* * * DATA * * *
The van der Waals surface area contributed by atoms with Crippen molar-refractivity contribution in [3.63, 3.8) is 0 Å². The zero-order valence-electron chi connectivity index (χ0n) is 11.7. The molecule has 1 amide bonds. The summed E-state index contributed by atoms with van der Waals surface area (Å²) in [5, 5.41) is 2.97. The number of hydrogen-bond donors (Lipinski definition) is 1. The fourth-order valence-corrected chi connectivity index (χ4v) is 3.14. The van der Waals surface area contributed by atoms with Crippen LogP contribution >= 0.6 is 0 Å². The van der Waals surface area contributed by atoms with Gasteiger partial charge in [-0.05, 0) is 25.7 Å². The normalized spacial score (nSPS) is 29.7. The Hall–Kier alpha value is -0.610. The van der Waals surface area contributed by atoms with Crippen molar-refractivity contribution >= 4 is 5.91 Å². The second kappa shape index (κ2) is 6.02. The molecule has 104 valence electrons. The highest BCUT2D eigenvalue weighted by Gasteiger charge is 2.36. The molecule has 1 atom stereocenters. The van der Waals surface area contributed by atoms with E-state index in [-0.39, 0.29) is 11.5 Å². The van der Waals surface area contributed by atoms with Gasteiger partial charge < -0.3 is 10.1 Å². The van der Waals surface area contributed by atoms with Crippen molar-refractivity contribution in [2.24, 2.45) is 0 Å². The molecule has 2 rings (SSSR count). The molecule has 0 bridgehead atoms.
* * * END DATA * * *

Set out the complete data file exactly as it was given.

The van der Waals surface area contributed by atoms with Crippen molar-refractivity contribution in [3.63, 3.8) is 0 Å². The zero-order valence-electron chi connectivity index (χ0n) is 11.7. The molecule has 1 amide bonds. The summed E-state index contributed by atoms with van der Waals surface area (Å²) in [5, 5.41) is 2.97. The number of hydrogen-bond donors (Lipinski definition) is 1. The fourth-order valence-corrected chi connectivity index (χ4v) is 3.14. The van der Waals surface area contributed by atoms with Crippen LogP contribution >= 0.6 is 0 Å². The van der Waals surface area contributed by atoms with Gasteiger partial charge in [-0.05, 0) is 25.7 Å². The normalized spacial score (nSPS) is 29.7. The Hall–Kier alpha value is -0.610. The van der Waals surface area contributed by atoms with Crippen molar-refractivity contribution >= 4 is 5.91 Å². The second kappa shape index (κ2) is 6.02. The molecule has 104 valence electrons. The highest BCUT2D eigenvalue weighted by Gasteiger charge is 2.36. The molecule has 1 atom stereocenters. The van der Waals surface area contributed by atoms with E-state index in [-0.39, 0.29) is 11.5 Å². The van der Waals surface area contributed by atoms with Gasteiger partial charge < -0.3 is 10.1 Å². The van der Waals surface area contributed by atoms with Crippen molar-refractivity contribution in [2.24, 2.45) is 0 Å². The molecule has 2 rings (SSSR count). The molecule has 0 bridgehead atoms.